(12) Think through all of your practical needs. Scope out the courtroom so you know where to place screens, easels and cameras. Warn and accommodate the court reporter in advance. Have extra light bulbs, marking pens, butcher paper and extension cords so that you are not left fumbling during the trial. Ensure that the evidence is visible to the members, the military judge and opposing counsel.

b. Don’ts.

(1) Don’t use in-court demonstrations without first giving your plan a lot of thought. Those demonstrations that rely on the acting out of some physical activity (e.g., falling, or positioning the key players in an assault) run a high risk of being insufficiently probative because of the difficulty of incorporating all of the variables. Those that show the obvious may be kept out simply as “unhelpful.” Most of all, you run a great risk of forfeiting the members’ attention and good will by portraying an event or activity ineffectively.
(2) Don’t fail to set forth a strong, specific showing of relevance when suggesting in-court demonstrations of forensic tests. A CID agent’s in-court demonstration of a marijuana field test “was of great inflammatory potential and of little relevance” to a prosecution for sale of marijuana. United States v. Pejcha , 7 M.J. 455, 456 (C.M.A. 1979).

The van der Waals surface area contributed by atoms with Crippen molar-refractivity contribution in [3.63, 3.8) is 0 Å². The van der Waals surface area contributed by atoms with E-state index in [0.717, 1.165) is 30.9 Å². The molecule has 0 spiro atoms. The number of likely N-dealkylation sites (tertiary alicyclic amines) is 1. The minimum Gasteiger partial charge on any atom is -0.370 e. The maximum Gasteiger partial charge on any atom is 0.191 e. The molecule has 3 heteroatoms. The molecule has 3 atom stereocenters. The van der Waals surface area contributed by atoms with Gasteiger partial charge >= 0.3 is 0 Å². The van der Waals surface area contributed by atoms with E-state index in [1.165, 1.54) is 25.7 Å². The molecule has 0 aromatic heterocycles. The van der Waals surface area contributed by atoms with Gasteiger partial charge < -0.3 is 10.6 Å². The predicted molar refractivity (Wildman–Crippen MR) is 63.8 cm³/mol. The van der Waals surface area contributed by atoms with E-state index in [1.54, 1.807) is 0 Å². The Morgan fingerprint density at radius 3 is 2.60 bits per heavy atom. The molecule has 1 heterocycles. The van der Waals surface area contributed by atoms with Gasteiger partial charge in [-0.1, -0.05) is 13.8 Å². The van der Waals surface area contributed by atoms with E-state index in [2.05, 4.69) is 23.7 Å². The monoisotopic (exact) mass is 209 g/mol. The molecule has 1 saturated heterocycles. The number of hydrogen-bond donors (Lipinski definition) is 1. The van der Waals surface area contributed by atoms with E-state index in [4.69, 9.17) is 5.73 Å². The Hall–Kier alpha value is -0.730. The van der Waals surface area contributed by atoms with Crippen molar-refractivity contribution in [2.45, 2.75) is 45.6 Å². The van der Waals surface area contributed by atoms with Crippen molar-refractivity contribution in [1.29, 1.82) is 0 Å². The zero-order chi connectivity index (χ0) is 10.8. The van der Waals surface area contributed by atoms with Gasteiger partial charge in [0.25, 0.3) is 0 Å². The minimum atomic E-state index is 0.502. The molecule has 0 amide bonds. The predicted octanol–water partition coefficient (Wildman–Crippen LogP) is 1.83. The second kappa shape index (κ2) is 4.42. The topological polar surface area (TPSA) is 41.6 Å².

(3) Don’t bank on using novel or unusual demonstrative evidence until it is admitted. Because demonstrative evidence is not “real” evidence, trial judges have broad discretion in determining whether and under what conditions to admit it. Therefore, do not risk committing yourself to a certain piece of evidence during an opening statement that you are later unable to present. Conversely, do not tie your witnesses so rigidly to the anticipated demonstrative evidence that they find themselves unable to testify effectively when that evidence is not admitted or is altered. This is another reason to seek admission of evidence before trial.